A planetary computer for Earth

Imagine if we had a planetary computer that could tell us exactly
what we needed to do to protect Planet Earth, a system that was capable
of providing us information about every tree, every species, all of our natural resources. How could we use all that data [LUCAS JOPPA
Chief Environmental Officer, Microsoft]
to build a better world? True innovation hinges on our
ability to see things differently. It means breaking boundaries
and looking between the lines in an effort to solve some of
the world’s toughest challenges. [The Future from an Alternative Perspective] [ALT] Planetary scale innovation
is needed now more than ever. Because if we truly
care about each other, then we have got to
care about this planet that we all call home. And that is something that we
have been failing at for far too long. [OUR CHANGING PLANET] Consider this. In the
time since I’ve been alive, the human population
has almost doubled. Our species now uses more
than 70% of all land on Earth to provide our food, our fiber, our water, minerals, and our energy. And these activities are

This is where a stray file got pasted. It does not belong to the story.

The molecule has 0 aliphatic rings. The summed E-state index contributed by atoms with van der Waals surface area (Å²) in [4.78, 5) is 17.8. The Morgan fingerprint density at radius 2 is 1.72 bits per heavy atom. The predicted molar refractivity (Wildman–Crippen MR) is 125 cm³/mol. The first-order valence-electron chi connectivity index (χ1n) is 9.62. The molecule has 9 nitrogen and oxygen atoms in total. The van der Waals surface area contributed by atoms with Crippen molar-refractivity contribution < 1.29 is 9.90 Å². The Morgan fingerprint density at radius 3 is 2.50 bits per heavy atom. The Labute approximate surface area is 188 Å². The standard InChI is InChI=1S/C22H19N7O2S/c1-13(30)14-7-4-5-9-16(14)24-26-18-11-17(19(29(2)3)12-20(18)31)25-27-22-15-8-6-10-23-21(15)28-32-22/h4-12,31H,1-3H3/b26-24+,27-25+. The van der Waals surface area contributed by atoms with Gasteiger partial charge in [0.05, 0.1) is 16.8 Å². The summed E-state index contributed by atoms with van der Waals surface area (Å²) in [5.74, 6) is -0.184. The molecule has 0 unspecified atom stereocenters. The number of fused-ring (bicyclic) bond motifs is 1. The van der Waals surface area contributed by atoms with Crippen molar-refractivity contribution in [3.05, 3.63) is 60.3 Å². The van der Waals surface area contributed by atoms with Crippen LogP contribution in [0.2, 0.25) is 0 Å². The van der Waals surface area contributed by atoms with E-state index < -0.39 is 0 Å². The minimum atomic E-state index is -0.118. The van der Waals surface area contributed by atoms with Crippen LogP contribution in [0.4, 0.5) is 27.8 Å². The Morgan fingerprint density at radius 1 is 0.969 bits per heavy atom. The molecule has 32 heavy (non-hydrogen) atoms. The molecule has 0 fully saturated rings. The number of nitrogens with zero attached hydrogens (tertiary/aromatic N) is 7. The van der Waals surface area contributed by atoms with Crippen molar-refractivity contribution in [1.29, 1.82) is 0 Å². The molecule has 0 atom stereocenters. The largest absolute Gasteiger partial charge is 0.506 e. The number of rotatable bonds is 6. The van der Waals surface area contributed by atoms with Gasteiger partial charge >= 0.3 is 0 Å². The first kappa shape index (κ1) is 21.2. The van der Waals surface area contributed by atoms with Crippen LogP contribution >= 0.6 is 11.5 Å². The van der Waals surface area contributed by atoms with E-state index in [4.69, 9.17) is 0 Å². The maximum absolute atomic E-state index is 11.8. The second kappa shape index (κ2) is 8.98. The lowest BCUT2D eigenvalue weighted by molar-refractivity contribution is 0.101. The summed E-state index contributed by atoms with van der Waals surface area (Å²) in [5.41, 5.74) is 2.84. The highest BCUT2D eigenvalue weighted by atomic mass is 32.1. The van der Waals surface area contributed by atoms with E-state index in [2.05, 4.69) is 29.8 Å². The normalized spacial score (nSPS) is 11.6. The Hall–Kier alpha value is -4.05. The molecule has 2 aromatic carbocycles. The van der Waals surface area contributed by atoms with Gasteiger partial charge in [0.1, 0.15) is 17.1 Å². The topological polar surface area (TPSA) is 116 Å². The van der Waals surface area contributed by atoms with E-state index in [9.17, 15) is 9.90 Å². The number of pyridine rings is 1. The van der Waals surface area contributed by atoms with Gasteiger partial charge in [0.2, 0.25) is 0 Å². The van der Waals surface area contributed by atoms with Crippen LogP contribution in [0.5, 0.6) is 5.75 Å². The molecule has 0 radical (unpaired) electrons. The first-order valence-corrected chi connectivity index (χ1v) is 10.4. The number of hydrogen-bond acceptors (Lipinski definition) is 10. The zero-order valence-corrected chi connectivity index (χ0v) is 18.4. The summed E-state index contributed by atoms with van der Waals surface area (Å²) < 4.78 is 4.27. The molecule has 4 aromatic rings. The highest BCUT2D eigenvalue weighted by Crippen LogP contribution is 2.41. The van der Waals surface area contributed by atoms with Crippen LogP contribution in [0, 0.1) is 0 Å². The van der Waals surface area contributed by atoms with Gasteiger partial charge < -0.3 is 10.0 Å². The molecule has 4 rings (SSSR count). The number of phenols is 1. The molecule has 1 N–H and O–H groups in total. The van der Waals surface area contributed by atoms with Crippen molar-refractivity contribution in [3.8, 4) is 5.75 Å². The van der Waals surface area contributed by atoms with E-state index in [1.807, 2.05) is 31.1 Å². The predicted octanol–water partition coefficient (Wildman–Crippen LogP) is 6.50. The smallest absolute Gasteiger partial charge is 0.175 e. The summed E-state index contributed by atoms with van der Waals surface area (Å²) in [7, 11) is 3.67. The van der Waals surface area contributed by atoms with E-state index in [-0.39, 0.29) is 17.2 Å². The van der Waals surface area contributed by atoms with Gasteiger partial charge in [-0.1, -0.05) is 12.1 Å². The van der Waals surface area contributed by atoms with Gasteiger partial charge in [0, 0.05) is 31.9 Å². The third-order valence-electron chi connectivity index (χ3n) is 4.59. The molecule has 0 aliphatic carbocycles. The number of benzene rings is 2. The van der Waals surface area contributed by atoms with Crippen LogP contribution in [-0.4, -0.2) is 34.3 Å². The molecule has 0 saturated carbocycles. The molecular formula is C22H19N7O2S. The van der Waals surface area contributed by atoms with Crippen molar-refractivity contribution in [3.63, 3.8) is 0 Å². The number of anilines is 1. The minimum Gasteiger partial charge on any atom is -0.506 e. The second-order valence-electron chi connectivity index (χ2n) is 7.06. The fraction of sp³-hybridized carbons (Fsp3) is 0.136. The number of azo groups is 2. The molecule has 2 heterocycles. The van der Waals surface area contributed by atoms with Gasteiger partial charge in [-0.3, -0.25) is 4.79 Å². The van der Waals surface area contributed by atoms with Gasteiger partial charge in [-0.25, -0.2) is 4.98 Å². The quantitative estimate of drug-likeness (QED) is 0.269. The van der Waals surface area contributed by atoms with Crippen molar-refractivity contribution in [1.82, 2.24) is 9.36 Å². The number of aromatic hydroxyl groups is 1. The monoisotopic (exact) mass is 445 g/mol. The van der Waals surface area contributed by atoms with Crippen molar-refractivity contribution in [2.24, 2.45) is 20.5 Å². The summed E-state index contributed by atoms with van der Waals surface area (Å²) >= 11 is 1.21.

fundamentally transforming the natural systems we all depend on. Species are going extinct tens to hundreds of times faster
than they have before. And we’re changing our
climate systems in ways that could have catastrophic impacts. No matter how you
view it, we’re now facing one of the most existential challenges our species has ever
had to think about. We have to somehow
figure out how to mitigate and adapt to rapidly changing climates, ensure resilient water supplies, sustainably feed a human population rapidly growing to 10 billion, all while stemming a global and
catastrophic loss of biodiversity. We may know how fast
species are going extinct, but we don’t actually know
how many species there are or how many trees there are. We’re facing our last real opportunity to ask ourselves the most
fundamental of questions— how are we going to solve
these planetary-scale challenges? And so as a citizen, as a scientist, and as Microsoft’s
Chief Environmental Officer, I think the most
important question to ask is not just what
technology should be built, but how technology
should actually be used. [THE POWER OF AI] We’re talking about a wide
range of environmental concerns. These represent the world’s
biggest data challenges, the world’s biggest
compute challenges, and the world’s biggest
algorithmic challenges. And that’s why we need solutions, like artificial intelligence, that